Dev Ops Git GitLab

GitLab Container Registry Setup

In our last post we showed you how you can set up a GitLab instance to manage your organization’s or your personal projects. We recommended you to use an FQDN and have the GitLab instance available over HTTPS. Since most applications are packaged as containers, it reasonable to set up a container registry where different versions of your application, as well as it’s different components can be stored as Docker images.

If you don’t know what a container registry is, don’t worry. It will become clear once you actually push your first container image into a GitLab instance. For now, think of them as repositories for your container images. These are not running containers but just images (plain data) sitting in the remote GitLab instance.

Why would you want a GitLab container registry?

Chances are that your application is packaged either as a single Docker image or a collection of such images. This means different versions will be associated with different images and container registry will help you keep track of them individually as well as see which ones are to be bundled together in a particular release.

Registry is to containers, what repository is to source code and GitLab is one place to handle them all.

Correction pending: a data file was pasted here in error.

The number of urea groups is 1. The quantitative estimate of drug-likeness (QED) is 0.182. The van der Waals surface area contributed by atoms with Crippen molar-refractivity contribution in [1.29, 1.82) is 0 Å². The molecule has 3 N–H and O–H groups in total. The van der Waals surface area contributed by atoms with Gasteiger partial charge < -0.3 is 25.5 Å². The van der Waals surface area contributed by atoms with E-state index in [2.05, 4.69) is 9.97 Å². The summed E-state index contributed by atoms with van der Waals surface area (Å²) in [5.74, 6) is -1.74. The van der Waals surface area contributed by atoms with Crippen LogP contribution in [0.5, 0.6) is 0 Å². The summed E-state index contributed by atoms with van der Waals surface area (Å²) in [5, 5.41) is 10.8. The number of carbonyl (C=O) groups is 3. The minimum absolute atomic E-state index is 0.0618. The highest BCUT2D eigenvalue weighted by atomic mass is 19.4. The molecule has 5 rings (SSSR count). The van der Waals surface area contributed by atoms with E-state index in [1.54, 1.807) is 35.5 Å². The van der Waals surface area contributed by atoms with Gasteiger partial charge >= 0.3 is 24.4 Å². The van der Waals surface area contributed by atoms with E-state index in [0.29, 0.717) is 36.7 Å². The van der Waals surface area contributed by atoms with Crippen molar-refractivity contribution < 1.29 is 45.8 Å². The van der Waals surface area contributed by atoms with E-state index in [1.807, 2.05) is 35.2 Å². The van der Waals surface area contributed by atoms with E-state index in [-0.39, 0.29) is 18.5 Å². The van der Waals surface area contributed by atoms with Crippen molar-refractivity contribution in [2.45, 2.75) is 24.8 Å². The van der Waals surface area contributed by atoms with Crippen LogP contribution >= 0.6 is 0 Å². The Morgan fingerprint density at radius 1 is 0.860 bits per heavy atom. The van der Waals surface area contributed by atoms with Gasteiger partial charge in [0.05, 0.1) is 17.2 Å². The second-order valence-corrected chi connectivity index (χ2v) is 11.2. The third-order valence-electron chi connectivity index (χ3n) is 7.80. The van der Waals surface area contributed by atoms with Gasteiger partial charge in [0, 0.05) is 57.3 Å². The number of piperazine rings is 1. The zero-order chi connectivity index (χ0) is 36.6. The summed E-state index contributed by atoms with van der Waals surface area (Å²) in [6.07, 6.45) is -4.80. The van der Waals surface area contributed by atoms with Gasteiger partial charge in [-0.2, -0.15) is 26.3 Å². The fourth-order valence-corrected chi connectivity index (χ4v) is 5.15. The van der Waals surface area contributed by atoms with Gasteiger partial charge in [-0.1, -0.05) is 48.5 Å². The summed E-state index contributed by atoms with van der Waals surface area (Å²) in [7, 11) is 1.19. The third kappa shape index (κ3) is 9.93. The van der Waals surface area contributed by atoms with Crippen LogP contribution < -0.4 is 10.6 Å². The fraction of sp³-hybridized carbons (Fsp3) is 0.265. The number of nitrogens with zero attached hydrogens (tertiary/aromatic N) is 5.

1. A working GitLab instance over HTTPS
  2. Root access to the instance
  3. Access to modify your domain name’s DNS records

We are going to assume our GitLab is running on .

Registry DNS and TLS certificates

You must be the root user to enable the container registry feature across the GitLab instance. Individual users can then choose to use this feature in their respective projects, if they wish so. There are two ways to do so:

  1. Reuse the existing domain name and TLS certificates for and run the registry on a different port.
  2. Point another domain name, let’s say, to the same IP address where GitLab is running and configure the registry there.

Let’s go with the second option as it is much more professional.

Step 1: Add an A record for pointing to the same IP where your GitLab instance is running.

Step 2: Stop the gitlab services running in your server.

$ sudo gitlab-ctl stop

Step 3: Add ACME client certbot’s PPA to your system and install certbot.

$ sudo add-apt-repository ppa:certbot/certbot
$ sudo apt update
$ sudo apt install certbot

Step 4: Obtain certificates from Let’s Encrypt.

$ certbot certonly

You will see a message like:
How would you like to authenticate with the ACME CA?
1: Spin up a temporary webserver (standalone)
2: Place files in webroot directory (webroot)
Select the appropriate number [1-2] then [enter] (press ‘c’ to cancel): 1

This will then ask for your email, ask you to agree to their terms of service, and, most importantly, ask you for your domain name which would be in our example case. You will get a message saying whether or not the certificates were obtained. If they were, move on to Step 5

Step 5: Now that we have our certs, it’s time to place them under GitLab related directories.

$ cp /etc/letsencrypt/live/

$ cp /etc/letsencrypt/live/

Secure the permissions on them: